B. The Trial Court Did Not Err in Finding That Fischer Should Have Mitigated Her Damages by Selling the Condo for $240,000.
The trial court did, however, conclude Fischer fell short of exercising reasonable diligence in mitigating her damages when she listed the condo at an “unreasonably high [price] from at least the beginning of 2007 to early 2011,” and rejected a third-party offer to purchase the condo for $240,000 in February 2007 by making an “unreasonably high” counter-offer of $286,000. Again, a party's reasonableness in mitigating damages is a question of fact. Van Dale, Inc., 978 F.2d at 403. As long as the trial court does not “appl[y] the wrong legal standard,” Berkel & Co. Contractors, Inc., 814 N.E.2d at 658, it has discretion to determine whether parties have reasonably mitigated their damages in calculating a final damage award, and we will not disturb the final award if the evidence supports it, Atterholt v. Robinson, 872 N.E.2d 633, 645 (Ind.Ct.App.2007).
Here, though the parties disputed the evidence, the trial court acted within its discretion in finding that Fischer's asking price was unreasonably high from 2007 to 2011. By the time Fischer finally sold the condo in November 2011, it had languished on the market for eight years. Two real-estate agents testified they had never seen a property on the market for that length of time, and Fischer's own agent admitted she had never before listed a property for eight years. Multiple witnesses also testified that the listing price was unreasonably high, and inconsistent with the condo's 2011 appraisal value. Admittedly, it was difficult for Fischer to anticipate how far the value of her condo would fall in an extremely depressed housing market, and several witnesses acknowledged the difficult economic climate. But weighing Fischer's conduct in light of those factors was the trial court's prerogative. We only determine whether the record supports the findings, “either directly or by inference,” Berkel & Co. Contractors, Inc., 814 N.E.2d at 658. Here, it does.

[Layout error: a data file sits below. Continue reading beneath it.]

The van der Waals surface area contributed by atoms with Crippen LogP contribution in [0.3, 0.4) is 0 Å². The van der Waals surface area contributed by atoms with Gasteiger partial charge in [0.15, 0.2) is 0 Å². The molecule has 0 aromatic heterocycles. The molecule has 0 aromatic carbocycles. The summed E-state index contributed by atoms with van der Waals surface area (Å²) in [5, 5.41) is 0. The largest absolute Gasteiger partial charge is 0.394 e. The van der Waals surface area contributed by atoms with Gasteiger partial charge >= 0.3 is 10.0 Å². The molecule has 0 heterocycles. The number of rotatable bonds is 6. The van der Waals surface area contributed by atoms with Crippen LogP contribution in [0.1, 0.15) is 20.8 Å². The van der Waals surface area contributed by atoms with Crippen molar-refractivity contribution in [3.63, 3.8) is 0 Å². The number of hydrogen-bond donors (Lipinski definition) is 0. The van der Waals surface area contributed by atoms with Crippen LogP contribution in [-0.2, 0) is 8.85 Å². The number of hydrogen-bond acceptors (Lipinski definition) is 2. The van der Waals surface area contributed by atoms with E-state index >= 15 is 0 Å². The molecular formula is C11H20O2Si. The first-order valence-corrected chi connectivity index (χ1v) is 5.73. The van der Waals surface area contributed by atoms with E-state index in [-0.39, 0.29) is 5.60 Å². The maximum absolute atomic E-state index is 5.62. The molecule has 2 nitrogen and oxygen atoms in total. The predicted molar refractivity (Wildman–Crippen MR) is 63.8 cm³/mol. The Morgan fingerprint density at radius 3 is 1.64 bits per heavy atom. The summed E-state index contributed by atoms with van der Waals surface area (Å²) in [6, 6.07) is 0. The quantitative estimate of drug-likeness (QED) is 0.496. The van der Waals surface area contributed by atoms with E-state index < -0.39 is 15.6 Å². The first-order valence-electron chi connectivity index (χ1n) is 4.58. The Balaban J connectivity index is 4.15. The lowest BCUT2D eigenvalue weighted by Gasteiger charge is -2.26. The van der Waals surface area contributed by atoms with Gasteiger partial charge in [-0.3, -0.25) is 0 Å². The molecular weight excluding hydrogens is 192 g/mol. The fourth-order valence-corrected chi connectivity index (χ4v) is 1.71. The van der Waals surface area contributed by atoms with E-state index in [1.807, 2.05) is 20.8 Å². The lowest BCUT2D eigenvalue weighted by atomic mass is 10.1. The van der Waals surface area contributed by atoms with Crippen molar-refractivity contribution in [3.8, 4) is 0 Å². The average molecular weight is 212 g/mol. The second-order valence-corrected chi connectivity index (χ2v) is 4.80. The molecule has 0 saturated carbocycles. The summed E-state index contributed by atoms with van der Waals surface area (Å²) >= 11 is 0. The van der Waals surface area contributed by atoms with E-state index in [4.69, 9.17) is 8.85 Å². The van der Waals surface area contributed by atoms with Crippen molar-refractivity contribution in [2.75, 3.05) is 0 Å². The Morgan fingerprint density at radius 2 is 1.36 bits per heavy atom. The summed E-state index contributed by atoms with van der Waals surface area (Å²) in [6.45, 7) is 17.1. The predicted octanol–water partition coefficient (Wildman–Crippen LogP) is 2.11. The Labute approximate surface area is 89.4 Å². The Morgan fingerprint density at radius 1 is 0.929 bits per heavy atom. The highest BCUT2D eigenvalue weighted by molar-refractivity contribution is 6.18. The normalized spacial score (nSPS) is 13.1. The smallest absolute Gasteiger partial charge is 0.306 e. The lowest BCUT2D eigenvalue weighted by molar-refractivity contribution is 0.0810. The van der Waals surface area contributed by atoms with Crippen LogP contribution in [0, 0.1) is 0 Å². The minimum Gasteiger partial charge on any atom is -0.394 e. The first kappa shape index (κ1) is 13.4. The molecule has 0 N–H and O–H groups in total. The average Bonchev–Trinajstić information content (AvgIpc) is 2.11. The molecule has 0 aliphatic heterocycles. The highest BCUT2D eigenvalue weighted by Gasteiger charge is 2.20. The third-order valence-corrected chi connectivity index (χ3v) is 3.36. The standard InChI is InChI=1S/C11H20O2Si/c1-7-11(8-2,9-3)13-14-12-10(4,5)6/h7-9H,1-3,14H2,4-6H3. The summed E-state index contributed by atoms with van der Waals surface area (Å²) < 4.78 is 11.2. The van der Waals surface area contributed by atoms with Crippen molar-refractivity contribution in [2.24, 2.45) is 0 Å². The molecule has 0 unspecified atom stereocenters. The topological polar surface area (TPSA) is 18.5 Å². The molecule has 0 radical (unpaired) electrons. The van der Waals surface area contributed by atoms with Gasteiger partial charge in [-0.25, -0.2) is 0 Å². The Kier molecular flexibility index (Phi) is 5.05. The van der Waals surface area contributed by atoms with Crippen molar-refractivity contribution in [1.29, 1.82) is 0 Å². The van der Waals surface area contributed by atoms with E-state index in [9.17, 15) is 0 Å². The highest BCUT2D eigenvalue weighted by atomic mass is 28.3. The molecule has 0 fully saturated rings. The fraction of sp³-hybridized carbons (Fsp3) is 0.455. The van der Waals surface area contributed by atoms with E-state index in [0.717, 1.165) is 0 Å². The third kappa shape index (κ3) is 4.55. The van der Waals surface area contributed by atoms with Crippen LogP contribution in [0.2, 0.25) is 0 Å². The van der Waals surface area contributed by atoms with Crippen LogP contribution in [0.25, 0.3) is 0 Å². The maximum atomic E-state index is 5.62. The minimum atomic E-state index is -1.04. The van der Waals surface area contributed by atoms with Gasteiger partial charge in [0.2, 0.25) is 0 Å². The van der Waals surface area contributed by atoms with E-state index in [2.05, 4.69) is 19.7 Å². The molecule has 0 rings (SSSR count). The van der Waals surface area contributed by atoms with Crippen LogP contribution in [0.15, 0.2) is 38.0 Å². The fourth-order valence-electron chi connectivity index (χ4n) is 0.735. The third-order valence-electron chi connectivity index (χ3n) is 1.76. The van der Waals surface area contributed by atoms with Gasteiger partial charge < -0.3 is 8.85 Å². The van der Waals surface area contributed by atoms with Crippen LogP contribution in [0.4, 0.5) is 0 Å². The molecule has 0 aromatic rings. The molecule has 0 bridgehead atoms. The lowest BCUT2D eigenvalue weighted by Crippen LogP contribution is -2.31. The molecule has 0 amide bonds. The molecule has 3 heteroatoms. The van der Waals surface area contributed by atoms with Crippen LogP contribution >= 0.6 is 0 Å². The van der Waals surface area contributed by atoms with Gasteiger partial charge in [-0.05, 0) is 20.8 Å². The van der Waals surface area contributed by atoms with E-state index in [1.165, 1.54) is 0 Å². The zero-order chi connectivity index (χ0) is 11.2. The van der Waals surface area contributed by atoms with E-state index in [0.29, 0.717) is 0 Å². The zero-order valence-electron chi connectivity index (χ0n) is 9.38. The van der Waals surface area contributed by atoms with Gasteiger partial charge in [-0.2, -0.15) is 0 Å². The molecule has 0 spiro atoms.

The record also supports the trial court's finding that Fischer could have sold the condo for $240,000 in 2007. On February 13, 2007, a third party, Joe Johnson, offered to purchase the condo for $240,000—the highest offer Fischer ever received after the Agreement with the Heymanns fell through. Fischer responded on February 16, 2007, by making a counter-offer of $286,000, which Johnson rejected. The trial court heard testimony that Fischer “overstated” the asking price by “[a] substantial amount,” and made an unreasonable counter-offer, particularly for a unit in “an original non-updated condition.” Fischer argues Johnson's ability to actually close on the offer was speculative, but this is an invitation to reweigh the evidence, which the standard of review forbids.